Changes of the evidence system
The evidence system from 1953 distinguished, by the first letter from the left, passenger cars (O, P, R), utility vehicles (N, B), motorcycles (K, L, M), tractors (T, J) and trailers (V, H); at the end of the decade, the remaining letters of the alphabet were added. Second letter may have or may have not denoted the regional origin of the vehicles. The creators of this system did not suspect that at the end of 1950s, the numbers of passenger cars will match and surpass those of motorcycles. Thus, the system which was only about 7 years old fell into crisis, and a new solution had to be found. The regional coding from before 1953 thus returned, however, this time, without the one-letter land code. At first sight, the SPZs were same as after 1953 (PP-99-99), however, they had different meaning. On top of this, duplicity was introduced, the last drop to induce perfect chaos. The same alphanumerical code could be assigned to five categories of vehicles at the same time. This unbelievable practice survived up until 1994! For example, this could lead to a situation where in 1963, six vehicles with the same license plate KT-12-34 could appear at the same parking lot. First would be registered as a motorcycle in 1956, no matter where, second as a motorcycle in Klatovy region in 1963, and the remaining would be a passenger car, a utility vehicle, a tractor and a trailer, all from the Klatovy region. The license plates were not replaced en masse, instead, regional authorities tried to solve the greatest discrepancies locally Besides, the steady increase in newly registered vehicles and common turnover caused by reregistering from one region to another meant that a third number had to be added to the regional code. Thus, the PZA, ABA, OVA, BMA and other codes were born. Series once exhausted were not recycled. This meant that when the full series for the city of Ostrava coded OV-99-99 ran out, it did not start again with OV-00-01 and instead, new series OVA-00-01 started. The colours of license plates remained unchanged, only in 1970s, plates for rental cars in red and white were added. At the same time, license plates for small trailers coded 99-PP-99 or 99-PPP-99 appeared, and also the infamous “prominent” series AA-99-99 were launched. Vehicles with this license plate were exempt from the normal evidence system and they were used by the top officials of the communist regime, in the untouchable hierarchy superior even to those of diplomats. To bother a driver of such limousine for wrong parking, or trying to stop these vehicles could be rather unfortunate for such a reckless traffic warden. The Warsaw pact invasion to Czechoslovakia after August 21, 1968, deserves a mention here. The license plate registration system was among the rare areas which were not directly influenced by the invasion. The only exception was the fact that the appropriate departments at the Interior Ministry were staffed by comrades cross-checked for their political reliability. The “visiting” armies kept their military registration plates and this was so until the last Soviet troops left the country on June 30, 1991. Numbers of cars still increased and the material of which license plates were made, a special aluminium alloy, was not exactly cheap. This is why, as an economic measure, the plates were cut down in size in 1986 to 485 × 95 mm, lettering 64 × 33 mm, stroke width 8 mm, while their colours and codes remained unchanged. Shortly before that, the colours of diplomatic and foreign plates changed from red and yellow to yellow and blue. The black and yellow double-line plates with bevel upper corners were only made for tractors, and in 1994, they disappeared altogether. The dash between the letter and number section also disapeared, because from 1979, space was needed for the STK sticker (Vehicle Safety Inspection), and later for the emission check sticker. The STK sticker had funny evolution. Because the first vehicle safety inspection facilities were imported from the imperialist West Germany, the first Czechoslovak STK sticker was in fact a not very well made copy of its German counterpart, the HU sticker (Hauptuntersuchungsplakette). Then, it was remade over and over again, until our own, functional model was released, as we know it today: its validity date is marked with a pair of tweezers.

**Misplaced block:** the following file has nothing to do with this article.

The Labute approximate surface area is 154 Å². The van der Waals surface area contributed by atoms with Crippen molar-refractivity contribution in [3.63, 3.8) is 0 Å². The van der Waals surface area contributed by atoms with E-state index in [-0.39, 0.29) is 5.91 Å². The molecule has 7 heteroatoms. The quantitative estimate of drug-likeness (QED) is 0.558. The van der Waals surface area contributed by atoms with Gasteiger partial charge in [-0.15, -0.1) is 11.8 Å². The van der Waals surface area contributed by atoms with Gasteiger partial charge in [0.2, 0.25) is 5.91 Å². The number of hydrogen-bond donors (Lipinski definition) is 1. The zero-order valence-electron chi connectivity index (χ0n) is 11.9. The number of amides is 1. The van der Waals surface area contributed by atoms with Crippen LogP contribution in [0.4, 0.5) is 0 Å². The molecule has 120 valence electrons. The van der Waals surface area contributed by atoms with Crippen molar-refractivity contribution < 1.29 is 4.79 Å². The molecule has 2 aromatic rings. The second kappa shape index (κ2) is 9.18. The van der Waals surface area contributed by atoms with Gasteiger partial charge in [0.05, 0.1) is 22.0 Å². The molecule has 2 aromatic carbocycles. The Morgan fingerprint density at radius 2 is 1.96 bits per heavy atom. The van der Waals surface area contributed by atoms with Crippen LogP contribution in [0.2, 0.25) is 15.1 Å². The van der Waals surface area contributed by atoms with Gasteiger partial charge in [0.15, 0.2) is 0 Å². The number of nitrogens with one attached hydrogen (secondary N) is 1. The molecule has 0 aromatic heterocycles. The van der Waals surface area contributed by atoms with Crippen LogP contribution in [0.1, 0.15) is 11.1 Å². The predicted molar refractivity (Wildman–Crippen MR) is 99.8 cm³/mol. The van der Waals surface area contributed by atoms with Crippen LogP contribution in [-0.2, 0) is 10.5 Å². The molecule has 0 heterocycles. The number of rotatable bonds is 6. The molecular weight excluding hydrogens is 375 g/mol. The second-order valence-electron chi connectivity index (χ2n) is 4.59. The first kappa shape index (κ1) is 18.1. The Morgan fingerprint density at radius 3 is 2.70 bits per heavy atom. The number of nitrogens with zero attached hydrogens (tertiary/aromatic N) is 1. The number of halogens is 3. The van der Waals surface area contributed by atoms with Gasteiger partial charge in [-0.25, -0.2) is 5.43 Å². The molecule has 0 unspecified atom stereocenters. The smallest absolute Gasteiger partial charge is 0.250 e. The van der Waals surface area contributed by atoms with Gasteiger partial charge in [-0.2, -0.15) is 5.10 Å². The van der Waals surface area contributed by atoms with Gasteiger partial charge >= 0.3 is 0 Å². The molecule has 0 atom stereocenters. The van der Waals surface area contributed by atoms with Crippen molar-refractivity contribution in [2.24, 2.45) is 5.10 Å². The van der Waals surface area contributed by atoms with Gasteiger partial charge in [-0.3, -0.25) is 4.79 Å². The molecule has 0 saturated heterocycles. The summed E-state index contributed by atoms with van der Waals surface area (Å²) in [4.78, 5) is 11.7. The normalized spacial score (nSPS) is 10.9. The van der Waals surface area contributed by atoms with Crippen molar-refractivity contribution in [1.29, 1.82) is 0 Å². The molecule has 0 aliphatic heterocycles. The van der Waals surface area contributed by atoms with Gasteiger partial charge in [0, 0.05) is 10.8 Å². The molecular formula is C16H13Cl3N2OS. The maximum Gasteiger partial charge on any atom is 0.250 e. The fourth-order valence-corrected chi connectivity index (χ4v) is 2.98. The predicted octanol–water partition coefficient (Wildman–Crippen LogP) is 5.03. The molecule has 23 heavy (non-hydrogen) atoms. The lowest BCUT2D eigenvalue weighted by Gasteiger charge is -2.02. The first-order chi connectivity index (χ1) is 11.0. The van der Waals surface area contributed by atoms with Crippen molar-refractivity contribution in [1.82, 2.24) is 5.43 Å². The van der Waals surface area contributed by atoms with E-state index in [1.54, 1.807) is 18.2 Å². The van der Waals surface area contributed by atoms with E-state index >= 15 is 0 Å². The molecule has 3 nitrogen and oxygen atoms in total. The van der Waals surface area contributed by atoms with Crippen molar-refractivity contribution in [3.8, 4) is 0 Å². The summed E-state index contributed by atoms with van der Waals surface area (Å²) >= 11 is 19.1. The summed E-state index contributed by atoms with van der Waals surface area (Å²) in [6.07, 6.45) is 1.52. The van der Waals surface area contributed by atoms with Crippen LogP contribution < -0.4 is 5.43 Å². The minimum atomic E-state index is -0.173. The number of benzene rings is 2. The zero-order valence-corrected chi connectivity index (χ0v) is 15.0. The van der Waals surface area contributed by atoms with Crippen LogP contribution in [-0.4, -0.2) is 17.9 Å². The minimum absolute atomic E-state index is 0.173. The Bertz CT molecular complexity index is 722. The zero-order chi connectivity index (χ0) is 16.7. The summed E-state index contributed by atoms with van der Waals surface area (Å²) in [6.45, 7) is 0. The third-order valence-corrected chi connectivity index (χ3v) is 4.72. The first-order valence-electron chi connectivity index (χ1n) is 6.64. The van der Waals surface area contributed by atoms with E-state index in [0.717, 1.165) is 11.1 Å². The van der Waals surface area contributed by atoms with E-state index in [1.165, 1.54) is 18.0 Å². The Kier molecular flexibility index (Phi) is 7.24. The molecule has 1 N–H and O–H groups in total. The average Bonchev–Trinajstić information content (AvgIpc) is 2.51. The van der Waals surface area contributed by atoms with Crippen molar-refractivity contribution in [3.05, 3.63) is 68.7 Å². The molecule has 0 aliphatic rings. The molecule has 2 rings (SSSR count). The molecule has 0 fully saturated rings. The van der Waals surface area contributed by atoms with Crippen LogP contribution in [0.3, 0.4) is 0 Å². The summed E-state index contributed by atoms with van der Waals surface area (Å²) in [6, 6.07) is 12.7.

Author: Petr Marinov, Translate: Olga Neumanová
Published by TYPO (typography · graphic design · visual communication)
TYPO.28 - August 2007